In our society we force people to go to school for a certain number of years during childhood. Have you ever considered how strange that is? We’ve decided as a society that we want everyone to have a certain amount of education, becuase it’s better for them and it’s better for society as a whole. People who are educated more often live longer, get better jobs, have less health problems, go to jail less, and have more stable families. It was normal in the not too distant past, like all thoughout the 19th century and during the Great Depression, for children to begin working as soon as they could. We now consider it normal to put off working, and thus making money, and even to pay extra money to go to school, because it prepares us for life.
Religious Education, of course, is different. No one is legally forced to get religious education, at least in the United States. It’s something that we choose to do. So, why would someone choose to learn more about God, the Bible, and the teachings of the Church, for themselves or for their children?
There are some practical reasons. We want our children to be baptized, receive First Communion, and receive Confirmation. Without Baptism and First Communion we can’t fully participate in the life of the Church, and without Confirmation we can’t be Godparents. These are valid reasons, and I’ll accept any reason that gets someone in the door; however, we also want to convince people to continue with religious education after the formal classes end through spiritual reading, personal prayer, Bible studies, Catholic online resources, and, most important, Sunday Mass. Here are three reasons this is not just important, but necessary, for all of us.
If regular school is supposed to prepare us for life, then religious education is supposed to prepare us for heaven. We dedicate between 8 and 20 years of our lives to school to prepare for 80-100 years of life. The afterlife will last far longer than that, and there’s no guarantee that we’ll end up in heaven. The Lord Himself said, “Enter ye in at the narrow gate: for wide is the gate, and broad is the way that leadeth to destruction, and many there are who go in thereat. How narrow is the gate, and strait is the way that leadeth to life: and few there are that find it! (Mt 7:13-14),” and “I know thy works, that thou art neither cold, nor hot. I would thou wert cold, or hot. But because thou art lukewarm, and neither cold, nor hot, I will begin to vomit thee out of my mouth (Rev 3:15-16).” We can’t take our salvation for granted, but must “with fear and trembling work out your salvation (Phil 2:12).”
Learning more about God and growing in the faith will also help us in this present life, and not only in the life to come. The lives of the saints are evidence that living a life of faith brings great joy. It’s not an easy life. The spiritual life is about learning to set aside our own wants and desires and allow the Holy Spirit to guide us in life, to follow God’s commands, and to follow the Lord’s example of sacrificial love. For these are the things that make life worth living and bring the greatest joy. Mother Teresa is probably the best example of someone who lived a life of extreme sacrifice for the sake of the poorest of the poor, and yet exuded such great joy and zeal for life. As St. Catherine of Sienna said, “Be who God meant you to be and you will set the world on fire.”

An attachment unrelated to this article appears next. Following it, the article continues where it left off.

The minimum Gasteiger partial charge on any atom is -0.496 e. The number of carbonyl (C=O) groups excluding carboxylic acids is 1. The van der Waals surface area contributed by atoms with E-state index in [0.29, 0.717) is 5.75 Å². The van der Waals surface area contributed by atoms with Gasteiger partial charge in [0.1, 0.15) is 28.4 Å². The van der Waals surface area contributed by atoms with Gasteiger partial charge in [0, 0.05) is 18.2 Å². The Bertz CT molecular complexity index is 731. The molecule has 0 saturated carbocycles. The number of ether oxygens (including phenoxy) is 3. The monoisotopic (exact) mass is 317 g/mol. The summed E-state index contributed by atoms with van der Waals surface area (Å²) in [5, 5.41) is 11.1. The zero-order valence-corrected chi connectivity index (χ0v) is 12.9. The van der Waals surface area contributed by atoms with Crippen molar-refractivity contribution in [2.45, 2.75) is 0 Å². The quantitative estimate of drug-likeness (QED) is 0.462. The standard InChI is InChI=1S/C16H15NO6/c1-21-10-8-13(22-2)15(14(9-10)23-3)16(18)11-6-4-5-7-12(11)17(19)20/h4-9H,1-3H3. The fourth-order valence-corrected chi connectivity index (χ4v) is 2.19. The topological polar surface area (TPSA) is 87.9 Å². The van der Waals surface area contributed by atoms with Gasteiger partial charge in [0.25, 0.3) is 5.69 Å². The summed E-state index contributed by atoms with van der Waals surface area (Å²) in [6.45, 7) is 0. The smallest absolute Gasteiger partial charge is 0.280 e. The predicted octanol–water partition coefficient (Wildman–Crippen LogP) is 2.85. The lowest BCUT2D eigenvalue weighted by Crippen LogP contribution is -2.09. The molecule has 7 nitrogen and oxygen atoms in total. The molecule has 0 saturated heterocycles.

We want to learn more about God not only to live a good life and get into heaven, but because we love God. When you love someone or something you dedicate yourself to it. If you have a hobby you spent time learning about it, practicing it, and sharing it with other people. If you love a person you want to spend time with them, learn about them, and work for their good. Practicing a hobby or being with someone you love is its own reward. These things, as good as they are, only reflect the goodness of God. In an even greater way God is Good in Himself. Love of God is its own reward, because He is the summum bonum, the highest good or ultimate goal, which we were all created for and without which we cannot ever be satisfied. This, ultimately, is why religous education must be voluntary, and why it must continue even after formal religous education classes have ended.
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Fr. Bryan was pastor of Our Lady of Lourdes from July 3, 2017 to June 2022.